The beauty of Twitter is that you can be as free as you want to be with it, and people and companies have taken full advantage of this, in many fantastic, positive ways. For instance, Amazon has a Twitter account whereto they publish Daily Deals; various metropoles’ public transport systems have Twitter accounts to update status for its lines: San Francisco BART, New York City’s MTA, London Underground and I’m sure many more like it. And this is just a tiny sliver of a sample of all the useful things found on Twitter; more about them in the fourth article in this series, “Interesting Uses and Applications for Twitter.”

Chosen Ones Only

Another beautiful thing is the aforementioned unobtrusiveness of Twitter: everything on Twitter is opt-in and opt-in only. You choose who or what you follow, and what you see is only that and nothing else.

In other words, your Twitter stream—the amalgamation of updates from the people, companies and/or services that you follow—is completely and entirely under your control and no-one else’s. There is no real “spam” on Twitter because why would you bother to follow an account that only spams generic updates? You wouldn’t, and as a result, spam has no meaningful success on Twitter. Spammers can only reach the people who choose on their own accord to listen to them, which isn’t a very compelling tactic for the spammers.

As a user, you can keep in touch with all your friends but unlike with e-mail or instant messaging, you only have to do this when you feel like it. When you have time, you can choose to spend a couple of minutes seeing what’s new on Twitter, and get up to date that way. An important aspect to remember is that Twitter isn’t e-mail: you don’t have to read everything people post to it.

If you come from an IM and e-mail heavy environment, it may take some time to get used to this, but you’ll probably be following a fair amount of people soon and discover that trying to “keep up” with Twitter is impossible. That’s perfectly fine; you’re not supposed to. Twitter is great precisely because of that; after all, nobody really wants to know everything that you’re doing, but it’s nice to be able to check in from time to time to see what you’re up to.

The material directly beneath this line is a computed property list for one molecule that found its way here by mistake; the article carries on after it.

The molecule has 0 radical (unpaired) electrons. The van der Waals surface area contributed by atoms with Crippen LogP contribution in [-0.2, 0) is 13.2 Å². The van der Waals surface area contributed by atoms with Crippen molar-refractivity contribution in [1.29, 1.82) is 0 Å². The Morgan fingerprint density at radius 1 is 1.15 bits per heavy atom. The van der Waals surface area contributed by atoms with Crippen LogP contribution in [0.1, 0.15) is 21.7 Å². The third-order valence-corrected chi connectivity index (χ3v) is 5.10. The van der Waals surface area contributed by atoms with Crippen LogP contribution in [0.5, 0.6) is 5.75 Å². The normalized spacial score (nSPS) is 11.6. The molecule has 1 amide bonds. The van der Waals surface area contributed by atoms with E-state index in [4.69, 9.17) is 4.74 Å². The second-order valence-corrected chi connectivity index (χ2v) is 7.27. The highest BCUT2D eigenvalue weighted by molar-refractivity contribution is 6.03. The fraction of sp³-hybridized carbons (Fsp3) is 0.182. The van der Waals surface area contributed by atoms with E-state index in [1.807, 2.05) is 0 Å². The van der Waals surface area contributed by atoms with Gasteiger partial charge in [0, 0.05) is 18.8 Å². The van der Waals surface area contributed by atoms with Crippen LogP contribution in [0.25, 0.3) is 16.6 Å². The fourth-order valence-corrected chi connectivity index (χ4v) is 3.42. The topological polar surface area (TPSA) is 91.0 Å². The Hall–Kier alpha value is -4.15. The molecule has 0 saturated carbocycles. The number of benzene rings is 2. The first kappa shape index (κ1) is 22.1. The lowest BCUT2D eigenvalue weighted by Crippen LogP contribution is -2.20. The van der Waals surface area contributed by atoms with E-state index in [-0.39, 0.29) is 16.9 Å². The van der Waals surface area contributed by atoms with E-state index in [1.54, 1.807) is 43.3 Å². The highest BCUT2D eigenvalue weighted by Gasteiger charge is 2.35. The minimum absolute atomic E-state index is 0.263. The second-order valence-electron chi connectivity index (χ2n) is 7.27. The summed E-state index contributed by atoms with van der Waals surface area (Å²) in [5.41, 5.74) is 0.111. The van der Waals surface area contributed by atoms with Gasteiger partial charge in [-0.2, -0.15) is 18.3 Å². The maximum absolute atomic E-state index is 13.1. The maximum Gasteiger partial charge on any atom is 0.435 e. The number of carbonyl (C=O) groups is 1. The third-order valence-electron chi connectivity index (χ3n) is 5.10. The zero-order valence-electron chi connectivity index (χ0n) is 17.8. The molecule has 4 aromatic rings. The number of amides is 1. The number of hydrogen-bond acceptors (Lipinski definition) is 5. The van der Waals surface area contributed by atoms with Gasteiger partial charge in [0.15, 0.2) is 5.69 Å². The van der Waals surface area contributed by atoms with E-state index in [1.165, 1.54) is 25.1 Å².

Next in the series

In the second article of the Twitter series, I’ll go in-depth on all the various methods you can use for Twitter, as there are many. Meanwhile, make sure to Sign Up for Twitter and start twittering! And if you’d like, you can find me at twitter.com/kurafire and start chatting away at me—perhaps to let me know what you think of this article. I’m always happy to hear suggestions.

Coming up next: Using Twitter: From Web To Phone To Application And More

  1. You can disable this if it bothers you or if you find your followers to be too chatty to people you don’t know or care about. Twitter has changed their rules and as of right now, May 31st, any @replies to people you don’t follow yourself are not shown in your main stream. You can see them on the individual’s profile pages, still.

If you liked this, you should follow me on Twitter!